Writing Short, Writing Long

I decided to post the occasional short story here (new Short Stories page), and that got me thinking about writing short fiction as opposed to novels.

I began writing in 2000 with a novel (The Friendship of Mortals). In fact, I was compelled to write it, something I still don’t understand. The characters (Herbert West and the narrator, Charles Milburn) came alive in my imagination to the point that the novel almost wrote itself. With many of the scenes I felt as though I was transcribing rather than creating the dialogue. The hardest thing was to realize the plot and fill in the action between those compelling scenes.

When I joined a critique group a few years later, it became evident that novels do not lend themselves well to review by such groups. It takes too long. If you contribute 3,000 words once per month, it would take 30 months to work through a 90,000 word novel. During that time, the membership of the group changes. People who join the group well into your novel can’t critique it the way someone would who has read it from the beginning.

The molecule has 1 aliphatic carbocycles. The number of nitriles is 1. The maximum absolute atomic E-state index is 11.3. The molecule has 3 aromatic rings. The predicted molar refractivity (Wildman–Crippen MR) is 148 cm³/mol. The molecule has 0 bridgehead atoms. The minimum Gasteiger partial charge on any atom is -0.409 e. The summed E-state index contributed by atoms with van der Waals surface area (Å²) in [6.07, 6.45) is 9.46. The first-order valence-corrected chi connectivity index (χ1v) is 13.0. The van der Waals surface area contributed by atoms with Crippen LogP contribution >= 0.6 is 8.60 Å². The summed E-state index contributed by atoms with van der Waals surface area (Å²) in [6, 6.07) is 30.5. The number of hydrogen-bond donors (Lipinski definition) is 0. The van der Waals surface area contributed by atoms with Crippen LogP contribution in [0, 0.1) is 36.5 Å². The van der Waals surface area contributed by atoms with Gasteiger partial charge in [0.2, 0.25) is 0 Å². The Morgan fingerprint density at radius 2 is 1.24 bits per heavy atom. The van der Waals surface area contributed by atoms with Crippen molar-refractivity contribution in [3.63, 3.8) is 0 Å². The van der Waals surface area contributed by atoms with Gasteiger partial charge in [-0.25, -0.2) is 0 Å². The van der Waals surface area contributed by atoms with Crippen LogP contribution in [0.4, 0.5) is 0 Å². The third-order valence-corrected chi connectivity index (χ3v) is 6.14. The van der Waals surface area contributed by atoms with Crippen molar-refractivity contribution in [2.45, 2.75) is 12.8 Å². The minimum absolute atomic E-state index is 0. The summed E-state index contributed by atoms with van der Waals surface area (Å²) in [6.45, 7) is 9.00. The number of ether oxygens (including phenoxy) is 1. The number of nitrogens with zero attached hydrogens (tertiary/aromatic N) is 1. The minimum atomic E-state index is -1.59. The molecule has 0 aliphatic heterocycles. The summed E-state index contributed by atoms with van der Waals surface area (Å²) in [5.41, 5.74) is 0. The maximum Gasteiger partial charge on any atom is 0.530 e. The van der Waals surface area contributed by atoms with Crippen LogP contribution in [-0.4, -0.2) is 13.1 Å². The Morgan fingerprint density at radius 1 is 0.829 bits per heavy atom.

Short stories are much better fodder for the critique group. Moreover, writers who are shopping a novel around to publishers are often advised to get some short stories published first. So I’ve written a few, even though I had little inclination to do so. To me they were an “ought to,” like eating broccoli, while novel writing was a “want to,” like chocolate. Writing stories was work, work, work. Writing novels was magic.

Some writers are simply not meant to write short fiction. Look at artists — for the most part, they choose a medium and stick with it.  Someone who paints big, splashy canvases or murals isn’t likely to do miniature portraits, and that’s OK. A sculptor who prefers to work with metal doesn’t feel guilty for ignoring stone.

My rule now is not to write anything, long or short, unless it wants to be written.

A few of my short stories have been published in Island Writer, the literary magazine of the Victoria Writers’ Society. But I thought I would make a few of the others available here. Critiques are welcome. It will be interesting to see if there are different reactions to stories I think of as written from the head versus those that were written from the heart.

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